Stan was born in London. At age 16 he left school to help support his parents and worked for a nearby newsagent. Later he was employed as a clerk in the London Midland and Scottish Railway. As an army reservist he was called up at the outbreak of war and served for seven years during the Battle of Britain and in the Middle East. He retrained after the war as a teacher and successfully applied for a senior position in Nigeria but instead ended up with the NSW Education Department, arriving in Sydney in July 1951. Stan and his family moved to Rabaul in 1963 and two years later he was appointed Principal of Malaguna Technical School. It was a school that had been founded in 1923 and had a pretty ordinary history. Stan’s arrival was like a breath of fresh air. He was meticulous in everything he did. The school was always in pristine condition and he made sure that the students understood this was something worth pursuing. He wrote the school motto of ‘work, achievement, pride’ and constantly reminded them that these words should spur them on to better things for themselves, their college and the country. He was innovative in his ideas about school governance. The school council included members from government, the missions and private enterprise. He was very successful in gaining sponsorship from local businesses and the giant CRA copper mine on Bougainville.

Stan Pike left the Territory on the SS Cathay in May 1973 and settled in Canberra. He became Bursar at the Canberra Technical College and later acting Registrar at the renamed Canberra TAFE College. He and Vio also lived for a time in Caloundra before returning to Canberra where they were closer to their three children, Derek, Lesley and Graeme and their families. Not long ago Stan wrote to ex Maltech staff inviting them to a reunion: ‘for those of my friends who may think I might now be an old codger – NOT SO! I am only 86 … For those of you who may not know, my darling wife passed away three and a half years ago at age 80 after having had sixty five years with me.’ John Kleinig  

Harold Victor QUINTON, CMG, AM, OBE, FCA (29 March 2006, aged 93)

Born in Sydney and educated at Sydney Boys High School, Hal started as an office boy but within 12 years had become a chartered accountant. He went on to employ 40 people and had branch offices in Canberra, Moresby and London. He became chairman of eight companies registered on the Sydney Stock Exchange and director of many others including two in California. He was also a Life Governor of The National Parks and Wildlife Foundation and on the Board of the Sydney Police & Citizens Club. Hal’s connection with PNG appears to have started pre-war but post-war he became a director of Dylup Plantations, a member of The Copra Marketing Board, and was also associated with several companies and adviser to the government. His work in PNG earned him the honour of Commander of St Michael and St George, and as the Queen presented him with his award, she said ‘The Papua New Guinea government must think a lot of you. This is the highest honour it gives to a foreigner.’ In 1959 Hal married Colleen who many of you would have met on their frequent visits to PNG and who contributed so much to their happy life together. Hal was very generous to many charities and a thoughtful friend. He leaves his wife and sister and many happy memories. Fred Kaad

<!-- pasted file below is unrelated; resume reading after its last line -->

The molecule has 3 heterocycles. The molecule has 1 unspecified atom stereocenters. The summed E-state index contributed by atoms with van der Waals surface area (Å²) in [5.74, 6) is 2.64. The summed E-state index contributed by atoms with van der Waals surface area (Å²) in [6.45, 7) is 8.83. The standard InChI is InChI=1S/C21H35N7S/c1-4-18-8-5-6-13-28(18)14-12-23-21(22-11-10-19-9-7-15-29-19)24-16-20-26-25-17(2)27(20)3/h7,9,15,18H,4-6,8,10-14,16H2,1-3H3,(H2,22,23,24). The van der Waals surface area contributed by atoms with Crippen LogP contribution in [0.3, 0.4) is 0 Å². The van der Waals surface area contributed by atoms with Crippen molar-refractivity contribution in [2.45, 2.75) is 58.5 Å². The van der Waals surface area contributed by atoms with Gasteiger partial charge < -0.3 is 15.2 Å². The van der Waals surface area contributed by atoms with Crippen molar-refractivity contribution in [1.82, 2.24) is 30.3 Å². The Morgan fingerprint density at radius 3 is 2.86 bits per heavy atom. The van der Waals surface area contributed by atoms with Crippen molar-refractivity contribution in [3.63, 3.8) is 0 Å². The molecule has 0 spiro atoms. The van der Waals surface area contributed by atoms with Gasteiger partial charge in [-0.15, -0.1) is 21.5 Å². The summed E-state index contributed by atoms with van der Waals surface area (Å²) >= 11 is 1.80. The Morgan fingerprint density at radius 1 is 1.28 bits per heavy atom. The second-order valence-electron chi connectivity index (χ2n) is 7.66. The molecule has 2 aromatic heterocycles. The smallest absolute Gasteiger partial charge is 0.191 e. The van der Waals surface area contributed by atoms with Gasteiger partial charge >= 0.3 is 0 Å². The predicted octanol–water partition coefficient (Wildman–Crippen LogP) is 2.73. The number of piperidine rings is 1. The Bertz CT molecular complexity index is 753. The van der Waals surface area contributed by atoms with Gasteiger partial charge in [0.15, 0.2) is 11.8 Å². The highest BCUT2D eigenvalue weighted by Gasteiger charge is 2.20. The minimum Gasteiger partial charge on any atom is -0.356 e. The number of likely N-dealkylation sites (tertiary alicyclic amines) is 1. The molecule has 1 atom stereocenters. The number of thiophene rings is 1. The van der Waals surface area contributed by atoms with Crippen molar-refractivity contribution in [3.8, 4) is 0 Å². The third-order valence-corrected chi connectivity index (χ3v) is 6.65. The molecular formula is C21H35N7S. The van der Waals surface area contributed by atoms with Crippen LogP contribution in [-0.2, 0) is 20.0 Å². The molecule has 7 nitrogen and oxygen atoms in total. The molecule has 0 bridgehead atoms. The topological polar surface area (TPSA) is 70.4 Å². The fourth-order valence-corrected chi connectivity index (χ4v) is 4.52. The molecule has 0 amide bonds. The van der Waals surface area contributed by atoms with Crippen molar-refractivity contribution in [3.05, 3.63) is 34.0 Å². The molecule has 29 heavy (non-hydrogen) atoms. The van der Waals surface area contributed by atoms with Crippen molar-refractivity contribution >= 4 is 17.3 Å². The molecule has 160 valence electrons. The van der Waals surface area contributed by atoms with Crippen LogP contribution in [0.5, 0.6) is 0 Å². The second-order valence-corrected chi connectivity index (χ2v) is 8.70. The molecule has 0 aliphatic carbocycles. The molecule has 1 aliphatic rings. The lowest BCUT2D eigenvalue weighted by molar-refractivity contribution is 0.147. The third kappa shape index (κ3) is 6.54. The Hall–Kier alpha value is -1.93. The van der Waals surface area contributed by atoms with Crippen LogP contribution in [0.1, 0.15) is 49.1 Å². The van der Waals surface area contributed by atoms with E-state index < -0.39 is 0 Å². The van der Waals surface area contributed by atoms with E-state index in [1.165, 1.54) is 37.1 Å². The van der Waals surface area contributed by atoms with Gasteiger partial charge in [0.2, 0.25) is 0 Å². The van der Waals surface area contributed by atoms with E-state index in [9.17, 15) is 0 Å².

Brian Peter (BP) WHITE (28 February 2006)

A member of the 1962-63 Cadet Education Officers’ course at the Australian School of Pacific Administration, Brian was married to Namwekona (Nammie), a Trobriand Islander, and was father of Fiona, Peter, Stephen, Bronwen and Tasminnie.

Arriving in PNG in 1963, Brian taught at Mandi near Wewak and was later posted to Rabe before being promoted as teacher-in-charge at Divinai. Between 1967 and 1973 Brian was headmaster (‘quite an impressive title’ he would say) at Losuia before serving at Alotau and Kerema, from where he left in 1976 to teach in Queensland’s Catholic education system. Brian never returned to PNG ‘although my wife (Nammie) has, on a few occasions. Her family still ask when I’m coming back to collect my yams, the traditional gift to seal a wedding. I hope, when I do collect, the original yams aren’t still waiting for me’. ASOPA colleague Bill Welbourne says: ‘Our buddy was an inspirational teacher who unselfishly gave care and guidance to many students who were the lucky recipients of his stewardship. Keith Jackson, AM